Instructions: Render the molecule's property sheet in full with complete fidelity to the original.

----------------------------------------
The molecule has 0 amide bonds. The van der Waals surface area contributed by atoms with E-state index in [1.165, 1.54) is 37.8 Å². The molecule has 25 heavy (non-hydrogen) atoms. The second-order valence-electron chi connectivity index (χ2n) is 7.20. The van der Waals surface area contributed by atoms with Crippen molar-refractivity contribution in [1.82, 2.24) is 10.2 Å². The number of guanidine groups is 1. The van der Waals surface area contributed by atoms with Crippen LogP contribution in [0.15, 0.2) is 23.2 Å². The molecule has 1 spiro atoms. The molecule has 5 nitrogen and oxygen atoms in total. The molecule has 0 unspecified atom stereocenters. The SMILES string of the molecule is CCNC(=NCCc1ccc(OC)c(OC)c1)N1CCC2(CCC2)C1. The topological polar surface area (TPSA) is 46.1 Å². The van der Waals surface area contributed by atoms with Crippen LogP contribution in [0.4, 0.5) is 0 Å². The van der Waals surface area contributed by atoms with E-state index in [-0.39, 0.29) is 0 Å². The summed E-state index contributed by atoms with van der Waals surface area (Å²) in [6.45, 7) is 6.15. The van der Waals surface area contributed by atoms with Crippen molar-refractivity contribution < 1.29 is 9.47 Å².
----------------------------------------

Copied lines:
The molecule has 0 amide bonds. The van der Waals surface area contributed by atoms with E-state index in [1.165, 1.54) is 37.8 Å². The molecule has 25 heavy (non-hydrogen) atoms. The second-order valence-electron chi connectivity index (χ2n) is 7.20. The van der Waals surface area contributed by atoms with Crippen molar-refractivity contribution in [1.82, 2.24) is 10.2 Å². The number of guanidine groups is 1. The van der Waals surface area contributed by atoms with Crippen LogP contribution in [0.15, 0.2) is 23.2 Å². The molecule has 1 spiro atoms. The molecule has 5 nitrogen and oxygen atoms in total. The molecule has 0 unspecified atom stereocenters. The SMILES string of the molecule is CCNC(=NCCc1ccc(OC)c(OC)c1)N1CCC2(CCC2)C1. The topological polar surface area (TPSA) is 46.1 Å². The van der Waals surface area contributed by atoms with Crippen LogP contribution in [0.4, 0.5) is 0 Å². The van der Waals surface area contributed by atoms with E-state index in [-0.39, 0.29) is 0 Å². The summed E-state index contributed by atoms with van der Waals surface area (Å²) in [6.45, 7) is 6.15. The van der Waals surface area contributed by atoms with Crippen molar-refractivity contribution < 1.29 is 9.47 Å².